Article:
07:33 GMT17 February 2020
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    WASHINGTON (Sputnik) - Kosovo's security forces have engaged in attacks against ethnic communities and other marginalised groups, the State Department said on Wednesday in its annual Country Reports on Human Rights Practices.

    "Human rights issues included refoulement; endemic government corruption; crimes involving violence or threats of violence against journalists; and attacks against members of ethnic minorities or other marginalised communities, including by security forces", the report stated.

    In December, Kosovar lawmakers passed several bills to transform the republic’s security force into a full-fledged military. Pristina’s armed forces are expected to comprise 5,000 active duty soldiers and 3,000 reservists. The 2019 budget for the Kosovar armed forces totals 58.5 million euros ($66.1 million).

    READ MORE: Preparation for Trials on Kosovo War Crimes Enters Final Stage — Lawmaker

    In February, the director of the Serbian government’s office for Kosovo and Metohija Marko Duric told Sputnik that the amendments to the Kosovo Security Force (FSK) mandate had violated the ceasefire agreement between the governments of the Federal Republic of Yugoslavia and the Republic of Serbia, and the International Security Force (KFOR), NATO's international military force. The agreement, signed in the Macedonian city of Kumanovo, recognized the KFOR as the only armed force in Kosovo.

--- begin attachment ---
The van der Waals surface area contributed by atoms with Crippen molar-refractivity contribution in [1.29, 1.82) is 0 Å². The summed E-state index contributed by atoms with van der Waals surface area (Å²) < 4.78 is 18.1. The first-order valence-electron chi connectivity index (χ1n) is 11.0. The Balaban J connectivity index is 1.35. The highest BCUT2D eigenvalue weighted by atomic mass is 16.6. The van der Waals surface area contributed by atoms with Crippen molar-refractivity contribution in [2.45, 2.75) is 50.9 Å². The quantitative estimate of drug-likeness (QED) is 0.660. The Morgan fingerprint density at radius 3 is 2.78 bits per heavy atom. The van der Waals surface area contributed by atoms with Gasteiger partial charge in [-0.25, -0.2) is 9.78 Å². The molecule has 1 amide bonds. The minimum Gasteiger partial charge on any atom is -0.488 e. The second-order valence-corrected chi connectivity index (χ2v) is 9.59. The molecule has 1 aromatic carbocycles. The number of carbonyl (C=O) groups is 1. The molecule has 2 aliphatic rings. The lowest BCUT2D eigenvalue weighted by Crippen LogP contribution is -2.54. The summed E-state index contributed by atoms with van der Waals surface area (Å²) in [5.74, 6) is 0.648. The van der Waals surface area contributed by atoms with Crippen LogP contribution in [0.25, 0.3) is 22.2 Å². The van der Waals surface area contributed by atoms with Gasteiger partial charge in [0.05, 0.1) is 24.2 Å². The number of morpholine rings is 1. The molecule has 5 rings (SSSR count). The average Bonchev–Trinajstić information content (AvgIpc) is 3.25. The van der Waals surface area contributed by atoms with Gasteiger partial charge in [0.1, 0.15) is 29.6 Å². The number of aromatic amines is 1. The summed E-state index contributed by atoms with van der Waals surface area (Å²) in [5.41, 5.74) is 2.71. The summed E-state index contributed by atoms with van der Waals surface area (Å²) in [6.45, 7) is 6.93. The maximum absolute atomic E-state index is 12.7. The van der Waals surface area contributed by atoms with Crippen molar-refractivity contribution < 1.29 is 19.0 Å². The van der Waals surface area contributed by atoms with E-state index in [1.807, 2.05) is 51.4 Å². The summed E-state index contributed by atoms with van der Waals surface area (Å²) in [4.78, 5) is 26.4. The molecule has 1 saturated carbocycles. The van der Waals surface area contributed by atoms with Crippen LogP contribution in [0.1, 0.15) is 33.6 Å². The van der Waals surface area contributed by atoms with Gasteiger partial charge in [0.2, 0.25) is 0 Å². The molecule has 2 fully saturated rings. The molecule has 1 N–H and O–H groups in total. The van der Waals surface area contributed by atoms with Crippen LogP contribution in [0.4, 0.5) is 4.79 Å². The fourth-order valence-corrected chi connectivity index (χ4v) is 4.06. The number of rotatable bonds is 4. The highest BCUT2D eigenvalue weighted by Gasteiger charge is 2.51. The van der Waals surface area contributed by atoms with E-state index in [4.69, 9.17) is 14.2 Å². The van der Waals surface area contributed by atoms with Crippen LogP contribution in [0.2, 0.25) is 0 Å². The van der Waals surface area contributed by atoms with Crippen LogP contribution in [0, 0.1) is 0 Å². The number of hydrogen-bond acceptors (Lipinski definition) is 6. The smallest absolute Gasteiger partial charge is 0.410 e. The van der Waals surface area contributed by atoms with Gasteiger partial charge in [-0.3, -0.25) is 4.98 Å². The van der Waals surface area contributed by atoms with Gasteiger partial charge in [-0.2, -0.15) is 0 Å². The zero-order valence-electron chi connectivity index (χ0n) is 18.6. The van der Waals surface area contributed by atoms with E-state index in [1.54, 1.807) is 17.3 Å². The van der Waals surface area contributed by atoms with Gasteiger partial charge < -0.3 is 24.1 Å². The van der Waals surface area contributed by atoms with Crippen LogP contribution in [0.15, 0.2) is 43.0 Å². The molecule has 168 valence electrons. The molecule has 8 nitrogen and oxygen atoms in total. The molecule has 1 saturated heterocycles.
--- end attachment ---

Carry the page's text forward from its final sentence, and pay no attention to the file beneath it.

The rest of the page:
Kosovar Deputy Defense Minister Agim Ceku said in November that the newly created army of the self-proclaimed republic of Kosovo would have its own artillery, air defence, and biological and chemical protection, but only "for defence."

    Kosovo unilaterally proclaimed independence from Serbia in 2008 and is recognized by over 100 UN member states. Serbia, as well as two members of the UN Security Council — Russia and China — and a number of other countries, do not recognize Kosovo's independence.


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